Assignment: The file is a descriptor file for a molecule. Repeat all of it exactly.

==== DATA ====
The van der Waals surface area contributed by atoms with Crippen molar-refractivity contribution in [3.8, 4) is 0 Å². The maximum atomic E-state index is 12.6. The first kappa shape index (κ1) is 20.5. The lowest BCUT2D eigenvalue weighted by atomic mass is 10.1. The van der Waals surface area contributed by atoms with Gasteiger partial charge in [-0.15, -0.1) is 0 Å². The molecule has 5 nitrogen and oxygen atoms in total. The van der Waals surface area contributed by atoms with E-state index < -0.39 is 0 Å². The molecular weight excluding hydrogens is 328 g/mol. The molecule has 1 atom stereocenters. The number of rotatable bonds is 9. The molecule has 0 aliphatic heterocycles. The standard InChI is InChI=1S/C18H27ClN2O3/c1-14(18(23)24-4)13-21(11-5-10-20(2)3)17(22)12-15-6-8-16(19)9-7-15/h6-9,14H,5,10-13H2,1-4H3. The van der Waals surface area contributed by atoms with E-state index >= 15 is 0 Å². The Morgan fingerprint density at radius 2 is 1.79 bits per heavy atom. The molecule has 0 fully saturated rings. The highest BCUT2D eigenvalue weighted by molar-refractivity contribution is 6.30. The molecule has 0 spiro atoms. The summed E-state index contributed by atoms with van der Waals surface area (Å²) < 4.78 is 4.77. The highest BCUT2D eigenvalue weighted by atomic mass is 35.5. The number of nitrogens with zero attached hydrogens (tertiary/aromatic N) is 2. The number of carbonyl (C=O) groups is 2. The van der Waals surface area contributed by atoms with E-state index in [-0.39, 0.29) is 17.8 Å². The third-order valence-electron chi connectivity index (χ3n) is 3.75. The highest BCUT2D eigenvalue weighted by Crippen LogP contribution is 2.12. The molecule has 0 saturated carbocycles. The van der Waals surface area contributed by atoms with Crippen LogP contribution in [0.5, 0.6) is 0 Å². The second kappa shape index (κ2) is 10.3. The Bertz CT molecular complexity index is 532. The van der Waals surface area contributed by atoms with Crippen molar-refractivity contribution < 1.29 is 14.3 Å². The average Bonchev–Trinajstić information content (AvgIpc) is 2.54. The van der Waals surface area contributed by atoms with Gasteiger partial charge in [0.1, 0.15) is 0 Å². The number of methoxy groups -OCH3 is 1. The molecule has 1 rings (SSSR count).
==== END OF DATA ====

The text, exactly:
The van der Waals surface area contributed by atoms with Crippen molar-refractivity contribution in [3.8, 4) is 0 Å². The maximum atomic E-state index is 12.6. The first kappa shape index (κ1) is 20.5. The lowest BCUT2D eigenvalue weighted by atomic mass is 10.1. The van der Waals surface area contributed by atoms with Gasteiger partial charge in [-0.15, -0.1) is 0 Å². The molecule has 5 nitrogen and oxygen atoms in total. The van der Waals surface area contributed by atoms with E-state index < -0.39 is 0 Å². The molecular weight excluding hydrogens is 328 g/mol. The molecule has 1 atom stereocenters. The number of rotatable bonds is 9. The molecule has 0 aliphatic heterocycles. The standard InChI is InChI=1S/C18H27ClN2O3/c1-14(18(23)24-4)13-21(11-5-10-20(2)3)17(22)12-15-6-8-16(19)9-7-15/h6-9,14H,5,10-13H2,1-4H3. The van der Waals surface area contributed by atoms with E-state index >= 15 is 0 Å². The Morgan fingerprint density at radius 2 is 1.79 bits per heavy atom. The molecule has 0 fully saturated rings. The highest BCUT2D eigenvalue weighted by molar-refractivity contribution is 6.30. The molecule has 0 spiro atoms. The summed E-state index contributed by atoms with van der Waals surface area (Å²) < 4.78 is 4.77. The highest BCUT2D eigenvalue weighted by atomic mass is 35.5. The number of nitrogens with zero attached hydrogens (tertiary/aromatic N) is 2. The number of carbonyl (C=O) groups is 2. The van der Waals surface area contributed by atoms with E-state index in [-0.39, 0.29) is 17.8 Å². The third-order valence-electron chi connectivity index (χ3n) is 3.75. The highest BCUT2D eigenvalue weighted by Crippen LogP contribution is 2.12. The molecule has 0 saturated carbocycles. The van der Waals surface area contributed by atoms with Crippen LogP contribution in [0.5, 0.6) is 0 Å². The second kappa shape index (κ2) is 10.3. The Bertz CT molecular complexity index is 532. The van der Waals surface area contributed by atoms with Crippen molar-refractivity contribution < 1.29 is 14.3 Å². The average Bonchev–Trinajstić information content (AvgIpc) is 2.54. The van der Waals surface area contributed by atoms with Gasteiger partial charge in [0.1, 0.15) is 0 Å². The number of methoxy groups -OCH3 is 1. The molecule has 1 rings (SSSR count).